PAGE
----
At Millfields, history has always been held in high regard. We pride ourselves on our creative learning environment and classroom displays. The history curriculum at Millfields makes full use of resources within the immediate and wider local area enabling children to develop a deep understanding of the history of their locality.
Topics are informed by the national curriculum and are sensitive to children’s interests, as well as the context of the local area. The history curriculum at Millfields is carefully planned and structured to ensure that current learning is linked to previous learning, the children are inspired and that the school’s approaches are informed by current pedagogy. In line with the national curriculum 2014, the curriculum at Millfields aims to ensure that all pupils: gain a coherent knowledge and understanding of Britain’s past and that of the wider world which helps to stimulate pupils’ curiosity to know more about the past; are encouraged to ask perceptive questions, think critically, weigh evidence, sift arguments, and develop perspective and judgement; begin to understand the complexity of people’s lives, the process of change, the diversity of societies and relationships between different groups, as well as their own identity and the challenges of their time.
History is taught in half-term blocks three times in the year, so that children achieve depth in their learning, recording their work showing creativity. The subject leader has identified the key knowledge and skills of each topic through the creation of End Points, and consideration has been given to ensure progression across topics throughout each year group across the school. By the end of year 6, children will have a secure understanding of British history from the Stone Age to the present day. They are able to draw comparisons and make connections between different time periods and their own lives. Interlinked with this are studies of world history, such as the ancient civilisations of Rome, Greece and the Egyptians, and other civilisations such as the Maya.
Cross curricular outcomes in history are specifically planned for, with strong links between the history curriculum and English lessons enabling further contextual learning. Planning is informed by and aligned with the national curriculum. Consideration is given to how greater depth will be taught, learnt and demonstrated within each lesson, as well as how learners will be supported in line with the school’s commitment to inclusion. Outcomes of work are monitored to ensure that they reflect a sound understanding of the key identified knowledge. Within our knowledge-rich approach, there is a strong emphasis on people and the community of our local area, such as Boudicca and Colchester Castle.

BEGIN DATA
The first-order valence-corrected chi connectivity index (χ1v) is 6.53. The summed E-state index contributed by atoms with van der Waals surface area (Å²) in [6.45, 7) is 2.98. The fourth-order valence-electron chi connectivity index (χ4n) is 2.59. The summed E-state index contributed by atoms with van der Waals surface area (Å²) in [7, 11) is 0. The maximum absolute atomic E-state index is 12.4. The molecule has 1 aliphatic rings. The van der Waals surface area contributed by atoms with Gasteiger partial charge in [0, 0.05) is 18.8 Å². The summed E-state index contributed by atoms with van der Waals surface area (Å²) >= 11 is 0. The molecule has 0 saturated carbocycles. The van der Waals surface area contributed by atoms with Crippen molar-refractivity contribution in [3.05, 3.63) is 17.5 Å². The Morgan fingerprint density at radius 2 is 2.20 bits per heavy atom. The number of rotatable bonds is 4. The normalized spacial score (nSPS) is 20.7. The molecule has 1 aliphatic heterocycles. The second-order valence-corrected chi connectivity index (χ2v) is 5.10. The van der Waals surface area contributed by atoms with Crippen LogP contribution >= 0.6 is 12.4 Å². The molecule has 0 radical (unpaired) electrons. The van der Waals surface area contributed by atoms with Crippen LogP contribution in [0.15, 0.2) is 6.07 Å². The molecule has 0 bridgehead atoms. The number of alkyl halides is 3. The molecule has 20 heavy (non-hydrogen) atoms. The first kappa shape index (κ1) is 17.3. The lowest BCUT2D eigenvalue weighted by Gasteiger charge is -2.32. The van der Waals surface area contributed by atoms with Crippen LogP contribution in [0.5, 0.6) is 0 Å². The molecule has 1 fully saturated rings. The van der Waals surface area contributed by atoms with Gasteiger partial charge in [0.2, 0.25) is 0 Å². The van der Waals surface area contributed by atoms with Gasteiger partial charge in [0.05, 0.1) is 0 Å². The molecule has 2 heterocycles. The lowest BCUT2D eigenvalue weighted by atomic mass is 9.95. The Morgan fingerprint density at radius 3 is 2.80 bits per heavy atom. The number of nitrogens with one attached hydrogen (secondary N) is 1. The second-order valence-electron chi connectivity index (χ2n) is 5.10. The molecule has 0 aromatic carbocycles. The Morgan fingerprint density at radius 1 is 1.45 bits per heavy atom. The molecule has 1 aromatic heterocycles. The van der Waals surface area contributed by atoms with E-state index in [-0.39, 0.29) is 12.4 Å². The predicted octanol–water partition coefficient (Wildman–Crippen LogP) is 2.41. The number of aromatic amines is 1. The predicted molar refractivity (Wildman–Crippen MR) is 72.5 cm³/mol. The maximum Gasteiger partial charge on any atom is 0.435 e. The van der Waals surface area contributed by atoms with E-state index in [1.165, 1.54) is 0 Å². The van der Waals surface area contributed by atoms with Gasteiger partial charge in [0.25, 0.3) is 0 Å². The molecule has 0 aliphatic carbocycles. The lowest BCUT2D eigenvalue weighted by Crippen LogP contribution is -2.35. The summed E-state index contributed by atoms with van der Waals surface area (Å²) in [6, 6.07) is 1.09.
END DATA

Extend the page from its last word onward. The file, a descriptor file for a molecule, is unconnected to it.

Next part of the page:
First and foremost, our pupils are given opportunities to explore and investigate the history curriculum. As pupils move through the key stages, they develop, consolidate and secure the skills needed to investigate historically. Our pupils acquire the knowledge and learn the skills to apply their historical knowledge to all aspects of the National Curriculum. There is clear evidence to demonstrate what the children achieve throughout each key stage’s written work and through conversations with pupils.
Outcomes in history and English books evidence a broad and balanced history curriculum and demonstrate the children’s acquisition of identified key knowledge. Children are also asked what they have learned comparative to their starting points at the end of every topic.
Emphasis is placed on analytical thinking and questioning which helps pupils gain a coherent knowledge and understanding of Britain’s past and that of the wider world and are curious to know more about the past. Through this study, pupils learn to ask perceptive questions, think critically, weigh evidence, sift arguments, and develop perspective and judgement. Regular school trips provide further relevant and contextual learning.